New Bill Proposed to Amend the Fisheries Act

May 11, 2018

Potential for Change to the Project Review Process

fisheries actOn February 6th, 2018 Bill C-68 was announced, which proposes significant amendments to the Fisheries Act. The focus of the amendments is the restoration of lost protection as a result of changes to the Fisheries Act in 2012. Currently, the Fisheries Act protects only fish and fish habitat that relates to commercial, recreational, or aboriginal fisheries; the amendment proposes to re-introduce protection of all fish and fish habitat, restoring the previous prohibitions against “harmful alteration, disruption or destruction of fish habitat” and “the death of fish by means other than fishing”. Key changes in the proposed Fisheries Act amendment with potential to affect development applications include:

  • Requirements to avoid, mitigate, or offset where there is potential for works to result in fish mortality or the harmful alteration, disruption, or destruction of fish habitat.
  • Requirements to consult with Indigenous peoples, to consider any potential effects on their rights and to include traditional knowledge to inform habitat decisions.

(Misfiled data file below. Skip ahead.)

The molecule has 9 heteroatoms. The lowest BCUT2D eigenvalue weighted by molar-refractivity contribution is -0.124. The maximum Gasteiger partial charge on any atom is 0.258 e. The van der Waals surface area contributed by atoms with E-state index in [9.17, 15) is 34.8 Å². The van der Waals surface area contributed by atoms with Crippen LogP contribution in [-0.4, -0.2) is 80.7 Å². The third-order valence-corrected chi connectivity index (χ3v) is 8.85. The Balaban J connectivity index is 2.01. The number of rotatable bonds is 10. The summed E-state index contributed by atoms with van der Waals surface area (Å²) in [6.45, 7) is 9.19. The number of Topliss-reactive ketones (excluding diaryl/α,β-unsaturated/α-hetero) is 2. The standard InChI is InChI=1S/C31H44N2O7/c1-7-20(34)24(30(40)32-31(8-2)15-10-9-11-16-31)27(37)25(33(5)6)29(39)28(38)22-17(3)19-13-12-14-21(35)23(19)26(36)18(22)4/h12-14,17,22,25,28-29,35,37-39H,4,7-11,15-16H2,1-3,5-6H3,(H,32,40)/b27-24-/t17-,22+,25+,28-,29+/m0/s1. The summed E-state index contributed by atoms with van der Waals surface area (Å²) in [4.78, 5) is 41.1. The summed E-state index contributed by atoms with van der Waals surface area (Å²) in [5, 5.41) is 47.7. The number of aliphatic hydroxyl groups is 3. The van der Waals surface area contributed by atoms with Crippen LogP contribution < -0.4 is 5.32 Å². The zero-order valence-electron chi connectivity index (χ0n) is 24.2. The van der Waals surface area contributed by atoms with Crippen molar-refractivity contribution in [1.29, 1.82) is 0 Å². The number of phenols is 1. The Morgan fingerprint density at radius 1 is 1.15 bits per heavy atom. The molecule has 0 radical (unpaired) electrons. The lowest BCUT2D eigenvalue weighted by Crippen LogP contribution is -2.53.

• Clarification on which projects will trigger authorizations under the Fisheries Act.
  • Requirements to publicly release project decisions through an online registry.
  • Provisions to consider restoration of degraded habitat as part of the project review process.
  • Strengthening of enforcement and monitoring capacity for projects.

For additional information, the proposed amendments are described HERE, and the first reading of Bill C-68 can be accessed HERE.

Next Steps

Once passed and approved, the proposed bill will become law. Regulations and policies, developed in consultation with Indigenous peoples, provincial governments, and stakeholders, will be implemented to support the new Fisheries Act. This will ultimately determine the regulatory review and approval process for future development projects. With implementation of the new Fisheries Act and any subsequent regulations or policies, proponents may see changes to the triggers for regulatory review, as well as changes to the requirements for habitat restoration, offsetting, or monitoring. Until the bill has become law the existing policies will continue to apply.

For further clarification of the proposed amendments to the Fisheries Act or for more information on how Keystone Environmental can guide you through the process, please contact Jamie Slogan.

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